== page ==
- The Washington Times - Sunday, October 19, 2008

Politics insert themselves into the presidential debates. For example, Sen. Barack Obama clearly did not favor vouchers for parents, so they would have the choice of sending their children to private schools or private parochial schools. This is opposed by the teachers’ unions, and Mr. Obama needs their support and did not want to alienate them by approving of vouchers for education.

Also, Mr. Obama is supposed to be a constitutional lawyer. Yet when it came to Roe v. Wade, he favored its constitutionality. However, many lawyers cannot find its justification in the Constitution. Again, Mr. Obama must have made his approval of Roe v. Wade to curry favor with the American Civil Liberties Union, Planned Parenthood and many feminist organizations. These are examples of where politics makes cowards of us all.




Watching former Navy pilot Sen. John McCain‘s performance Wednesday night reminded me of another military man’s failed strategy.

Like Gen. George Armstrong Custer’s last stand, Mr. McCain was firing in all directions during the debate, but really wasn’t inflicting any damage on his opponent. Just as the Sioux warriors methodically closed in on Custer, so too has the economy closed in on Mr. McCain.

I imagine the Arizona senator’s instinct is to say “charge” in the face of our financial crisis. The trouble for Mr. McCain is that the public is yelling “change.”


Laguna Beach, Calif.


I am one of those bitter Americans who made the mistake of suffering through the third presidential debate between Sen. John McCain and Sen. Barack Obama. I had hoped that Mr. McCain would have come out swinging, angrily charging that the American public has been betrayed by Democratic members of Congress as a consequence of their actions, promoting their idiotic subprime-mortgage scheme to create the current economic crisis.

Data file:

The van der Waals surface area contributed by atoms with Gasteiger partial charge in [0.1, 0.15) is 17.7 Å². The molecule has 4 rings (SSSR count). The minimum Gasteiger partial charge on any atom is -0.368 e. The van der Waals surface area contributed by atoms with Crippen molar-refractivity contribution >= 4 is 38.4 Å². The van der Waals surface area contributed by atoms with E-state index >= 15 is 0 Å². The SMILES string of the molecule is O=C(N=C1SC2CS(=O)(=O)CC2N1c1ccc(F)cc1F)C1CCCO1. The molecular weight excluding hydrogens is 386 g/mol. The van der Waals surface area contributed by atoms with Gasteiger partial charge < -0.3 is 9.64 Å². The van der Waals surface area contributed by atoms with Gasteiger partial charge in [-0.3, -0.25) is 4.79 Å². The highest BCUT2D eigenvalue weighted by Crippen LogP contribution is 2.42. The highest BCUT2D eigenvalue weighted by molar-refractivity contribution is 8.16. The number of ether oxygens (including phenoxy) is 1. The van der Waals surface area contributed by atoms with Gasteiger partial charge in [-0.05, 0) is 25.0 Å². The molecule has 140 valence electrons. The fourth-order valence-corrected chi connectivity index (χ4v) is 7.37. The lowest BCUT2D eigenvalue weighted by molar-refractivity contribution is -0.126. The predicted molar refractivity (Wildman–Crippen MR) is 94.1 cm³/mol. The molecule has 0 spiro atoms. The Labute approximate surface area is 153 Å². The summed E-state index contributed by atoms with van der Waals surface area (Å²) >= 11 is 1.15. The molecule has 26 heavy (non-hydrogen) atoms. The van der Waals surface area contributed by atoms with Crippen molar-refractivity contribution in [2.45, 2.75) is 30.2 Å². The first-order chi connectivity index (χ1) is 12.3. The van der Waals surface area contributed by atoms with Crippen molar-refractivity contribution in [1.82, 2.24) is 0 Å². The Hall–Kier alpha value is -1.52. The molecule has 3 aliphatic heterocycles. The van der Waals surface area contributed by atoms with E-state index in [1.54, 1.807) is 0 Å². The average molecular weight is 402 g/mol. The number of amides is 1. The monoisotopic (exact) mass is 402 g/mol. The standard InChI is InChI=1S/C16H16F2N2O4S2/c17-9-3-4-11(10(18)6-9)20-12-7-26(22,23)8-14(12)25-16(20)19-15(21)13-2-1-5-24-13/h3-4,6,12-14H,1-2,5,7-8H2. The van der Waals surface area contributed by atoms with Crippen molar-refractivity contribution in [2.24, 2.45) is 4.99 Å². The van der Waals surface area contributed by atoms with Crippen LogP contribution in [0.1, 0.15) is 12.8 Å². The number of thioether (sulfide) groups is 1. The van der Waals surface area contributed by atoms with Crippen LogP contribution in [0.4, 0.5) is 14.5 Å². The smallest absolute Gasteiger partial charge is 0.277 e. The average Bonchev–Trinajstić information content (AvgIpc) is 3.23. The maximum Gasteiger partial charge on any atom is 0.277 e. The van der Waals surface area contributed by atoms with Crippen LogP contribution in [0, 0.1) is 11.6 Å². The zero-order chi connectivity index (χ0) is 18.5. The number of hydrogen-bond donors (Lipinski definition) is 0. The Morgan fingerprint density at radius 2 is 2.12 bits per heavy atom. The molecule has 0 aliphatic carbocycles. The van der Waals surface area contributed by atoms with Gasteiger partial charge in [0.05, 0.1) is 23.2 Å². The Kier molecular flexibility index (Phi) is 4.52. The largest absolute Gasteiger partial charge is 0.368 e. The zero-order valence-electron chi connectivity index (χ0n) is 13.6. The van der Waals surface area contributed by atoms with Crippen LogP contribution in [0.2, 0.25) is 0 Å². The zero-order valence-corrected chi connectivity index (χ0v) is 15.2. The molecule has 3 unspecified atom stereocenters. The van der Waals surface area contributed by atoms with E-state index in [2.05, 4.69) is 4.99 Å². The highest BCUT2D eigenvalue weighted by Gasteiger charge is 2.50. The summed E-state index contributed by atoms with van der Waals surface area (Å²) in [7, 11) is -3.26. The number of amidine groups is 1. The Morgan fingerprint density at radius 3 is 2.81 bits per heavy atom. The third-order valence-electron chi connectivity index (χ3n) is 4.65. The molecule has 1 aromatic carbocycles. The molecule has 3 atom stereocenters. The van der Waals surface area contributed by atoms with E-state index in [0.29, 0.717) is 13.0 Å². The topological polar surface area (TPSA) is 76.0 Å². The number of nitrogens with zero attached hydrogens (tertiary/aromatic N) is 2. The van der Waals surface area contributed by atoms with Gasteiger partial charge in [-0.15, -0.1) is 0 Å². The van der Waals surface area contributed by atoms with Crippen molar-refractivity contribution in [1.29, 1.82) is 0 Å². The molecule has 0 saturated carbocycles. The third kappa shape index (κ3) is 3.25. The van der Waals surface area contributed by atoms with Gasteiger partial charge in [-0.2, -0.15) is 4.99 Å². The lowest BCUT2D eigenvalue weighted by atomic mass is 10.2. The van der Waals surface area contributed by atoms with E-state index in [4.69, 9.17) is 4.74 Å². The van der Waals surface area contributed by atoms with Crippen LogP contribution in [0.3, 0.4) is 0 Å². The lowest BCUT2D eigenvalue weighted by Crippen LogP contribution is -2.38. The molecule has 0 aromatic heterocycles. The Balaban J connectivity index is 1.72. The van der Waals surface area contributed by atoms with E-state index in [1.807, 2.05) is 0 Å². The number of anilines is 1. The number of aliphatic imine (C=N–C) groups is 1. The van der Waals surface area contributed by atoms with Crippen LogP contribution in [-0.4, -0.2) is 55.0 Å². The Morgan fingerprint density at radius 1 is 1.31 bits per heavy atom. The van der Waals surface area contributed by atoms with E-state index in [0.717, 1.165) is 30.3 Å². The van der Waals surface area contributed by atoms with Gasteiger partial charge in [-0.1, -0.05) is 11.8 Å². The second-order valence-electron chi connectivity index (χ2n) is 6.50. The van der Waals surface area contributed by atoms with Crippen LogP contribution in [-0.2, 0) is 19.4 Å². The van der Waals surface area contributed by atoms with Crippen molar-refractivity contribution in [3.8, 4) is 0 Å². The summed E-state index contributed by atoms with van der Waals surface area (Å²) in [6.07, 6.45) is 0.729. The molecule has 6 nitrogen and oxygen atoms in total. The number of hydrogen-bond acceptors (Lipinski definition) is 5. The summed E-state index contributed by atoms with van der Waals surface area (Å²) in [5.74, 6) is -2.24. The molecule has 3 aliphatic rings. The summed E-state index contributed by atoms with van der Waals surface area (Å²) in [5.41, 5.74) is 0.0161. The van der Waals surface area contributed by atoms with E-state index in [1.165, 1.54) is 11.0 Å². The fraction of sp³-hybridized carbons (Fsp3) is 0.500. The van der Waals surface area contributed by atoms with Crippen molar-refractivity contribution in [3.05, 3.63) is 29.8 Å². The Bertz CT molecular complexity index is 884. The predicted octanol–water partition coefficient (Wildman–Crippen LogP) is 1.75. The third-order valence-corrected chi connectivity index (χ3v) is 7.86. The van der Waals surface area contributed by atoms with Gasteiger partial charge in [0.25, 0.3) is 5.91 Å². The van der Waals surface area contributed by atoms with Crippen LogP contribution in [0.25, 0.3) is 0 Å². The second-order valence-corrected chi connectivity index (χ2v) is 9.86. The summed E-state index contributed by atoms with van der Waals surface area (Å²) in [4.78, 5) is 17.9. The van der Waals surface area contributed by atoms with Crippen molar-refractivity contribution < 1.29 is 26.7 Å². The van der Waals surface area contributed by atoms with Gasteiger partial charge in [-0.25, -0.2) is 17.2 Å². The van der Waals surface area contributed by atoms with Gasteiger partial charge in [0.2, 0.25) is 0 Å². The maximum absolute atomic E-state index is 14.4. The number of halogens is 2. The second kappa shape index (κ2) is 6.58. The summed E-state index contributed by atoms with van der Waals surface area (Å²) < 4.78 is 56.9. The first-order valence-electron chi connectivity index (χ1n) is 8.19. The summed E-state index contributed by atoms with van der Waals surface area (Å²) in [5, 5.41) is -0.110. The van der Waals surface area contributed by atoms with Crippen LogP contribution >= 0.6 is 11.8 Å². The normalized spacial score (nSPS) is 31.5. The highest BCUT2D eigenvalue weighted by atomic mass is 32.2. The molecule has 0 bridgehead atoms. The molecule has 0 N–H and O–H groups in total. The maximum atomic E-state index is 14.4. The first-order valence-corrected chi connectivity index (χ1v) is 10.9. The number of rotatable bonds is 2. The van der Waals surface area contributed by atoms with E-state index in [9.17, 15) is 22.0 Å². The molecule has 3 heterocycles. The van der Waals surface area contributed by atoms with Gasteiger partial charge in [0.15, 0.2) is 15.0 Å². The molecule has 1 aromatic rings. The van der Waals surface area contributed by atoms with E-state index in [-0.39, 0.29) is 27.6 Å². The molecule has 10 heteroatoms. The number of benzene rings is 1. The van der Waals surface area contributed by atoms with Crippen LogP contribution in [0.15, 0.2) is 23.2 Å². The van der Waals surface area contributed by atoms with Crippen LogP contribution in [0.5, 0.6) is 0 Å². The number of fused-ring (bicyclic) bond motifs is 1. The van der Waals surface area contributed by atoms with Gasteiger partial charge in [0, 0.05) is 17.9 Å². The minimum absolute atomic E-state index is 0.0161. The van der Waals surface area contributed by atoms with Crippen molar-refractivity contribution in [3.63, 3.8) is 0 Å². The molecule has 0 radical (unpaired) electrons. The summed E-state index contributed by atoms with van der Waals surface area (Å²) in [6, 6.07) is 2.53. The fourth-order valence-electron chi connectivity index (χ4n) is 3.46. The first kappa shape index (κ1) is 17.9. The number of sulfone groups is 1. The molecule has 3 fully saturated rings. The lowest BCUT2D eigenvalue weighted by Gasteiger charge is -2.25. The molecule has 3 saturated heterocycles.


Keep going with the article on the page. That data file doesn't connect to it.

It’s time Mr. McCain got mad about the fact that the American public was betrayed by those who caused the current economic problems and by those who actively concealed the fact that the subprime mess drove Fannie Mae and the Federal Home Loan Mortgage Corp. (Freddie Mac) to the brink of total collapse.

I’m mad, lots of Americans are mad and Mr. McCain should be just as mad, too. Think of the welcome Mr. McCain would have received if he had opened the debate by announcing that, in addition to fixing the economic problems, he would also appoint a special prosecutor to track down and prosecute the irresponsible perpetrators of the greatest crisis since the Great Depression.

Maybe such pronouncements would not have done much good, but they surely would have made a lot of folks feel a little better, even though they are losing their savings in the plunging stock market.

Finally, I’ve got news for Mr. Obama. That wealth that he wants to “spread around” like a good socialist just went down the drain with the collapse of the stock market.



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